US share trading app targets Generation Z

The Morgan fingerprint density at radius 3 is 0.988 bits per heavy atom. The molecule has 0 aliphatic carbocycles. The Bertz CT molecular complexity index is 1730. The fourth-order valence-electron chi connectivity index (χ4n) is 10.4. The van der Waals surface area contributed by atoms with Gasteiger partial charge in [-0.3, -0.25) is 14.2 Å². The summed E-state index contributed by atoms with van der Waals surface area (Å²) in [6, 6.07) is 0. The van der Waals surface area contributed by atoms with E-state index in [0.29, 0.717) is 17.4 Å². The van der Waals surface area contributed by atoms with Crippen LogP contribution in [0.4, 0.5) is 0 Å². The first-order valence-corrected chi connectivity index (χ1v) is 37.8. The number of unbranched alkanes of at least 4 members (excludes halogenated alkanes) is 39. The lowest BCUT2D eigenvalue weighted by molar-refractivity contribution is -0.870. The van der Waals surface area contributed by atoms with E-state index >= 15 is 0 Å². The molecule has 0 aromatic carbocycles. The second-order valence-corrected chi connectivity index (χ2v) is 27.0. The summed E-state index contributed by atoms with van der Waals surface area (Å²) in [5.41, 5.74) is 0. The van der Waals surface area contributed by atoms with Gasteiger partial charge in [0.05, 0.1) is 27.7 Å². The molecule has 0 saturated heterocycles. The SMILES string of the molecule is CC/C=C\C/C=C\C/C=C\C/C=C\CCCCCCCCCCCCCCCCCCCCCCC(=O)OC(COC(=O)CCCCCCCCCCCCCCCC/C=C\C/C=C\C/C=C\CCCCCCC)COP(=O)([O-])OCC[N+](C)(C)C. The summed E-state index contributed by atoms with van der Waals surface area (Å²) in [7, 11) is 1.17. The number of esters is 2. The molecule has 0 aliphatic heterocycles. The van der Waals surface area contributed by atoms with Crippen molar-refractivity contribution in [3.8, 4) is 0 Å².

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    <br>A new share trading app is targeting Australians as young as 22, helping them buy into US-listed companies.<br> <br>The Goodments by Douugh app promises commission-free fractional trading in US securities and ETFs, making money through foreign exchange fees rather than charging a commission to its 13,000 customers.<br> <br>”You could buy one dollar’s worth of Apple or Amazon, it means there is no barrier to entry,” Douugh founder and CEO Andy Taylor told AAP.<br> <br>Mr Taylor said the app was designed for customers who feel they have been locked out of the housing market and want to invest in shares instead.<br> <br>”For many Australians, particularly in Sydney and Melbourne, it’s just perceived as out of reach, it’s a real generational shift,” Mr Taylor said.<br> <br>”What they want is a quality experience which banks are not giving them.”<br> <br>But Professor Steve Worthington from Swinburne University told AAP on first glance the Douugh business model may not work.<br> <br>”I’d have to say I don’t think that’s going to be sustainable … I don’t think that is a business model, relying on forex fees,” he said.<br> <br>Neobanks have a mixed record in Australia so far, with the collapse of Xinja, Judo Bank postponing its IPO and NAB buying 86 400, while competitor Volt enters the fiercely contested mortgage market.<br> <br>Mr Taylor insists Douugh is not a neobank at all but rather a fintech, binary options 60 seconds system restore operating without a banking licence through its backing from Regional Australia Bank.<br> <br>The company intends to offer card services and launch a Douugh banking app in the near future, while it plans to convert the just-launched Goodments app into a new platform called Wealth Jar.<br> <br>”We are a capital lite software business, we are monetising the software,” he said.<br> <br>Prof Worthington said it remains to be seen whether younger customers will stick with app-based share investing once they have a taste of its volatility.<br> <br>He cited the US example of trading app Robinhood, which facilitated a massive pile into Gamestop stocks, but many people ended up losing money.<br> <br>”There will be a decline and when the stocks drop off that is when you get found out,” he said.<br> <br>”A rising tide lifts all boats but when the tide goes out some boats will sink like submarines.”<br> <br>Mr Taylor said the app is not a platform for day trading despite its fee structure, and said the company is trying to be responsible by encouraging people to invest and hold for the long term.<br> <br>The app offers access to more than 4000 stocks but it does not facilitate investment in companies that are directly involved in oil, tobacco, fur or military and weapons products.<br> <br>He maintained a low interest rate environment will work in favour of Douugh, when investors realise they are not making money through traditional bank deposits.<br>

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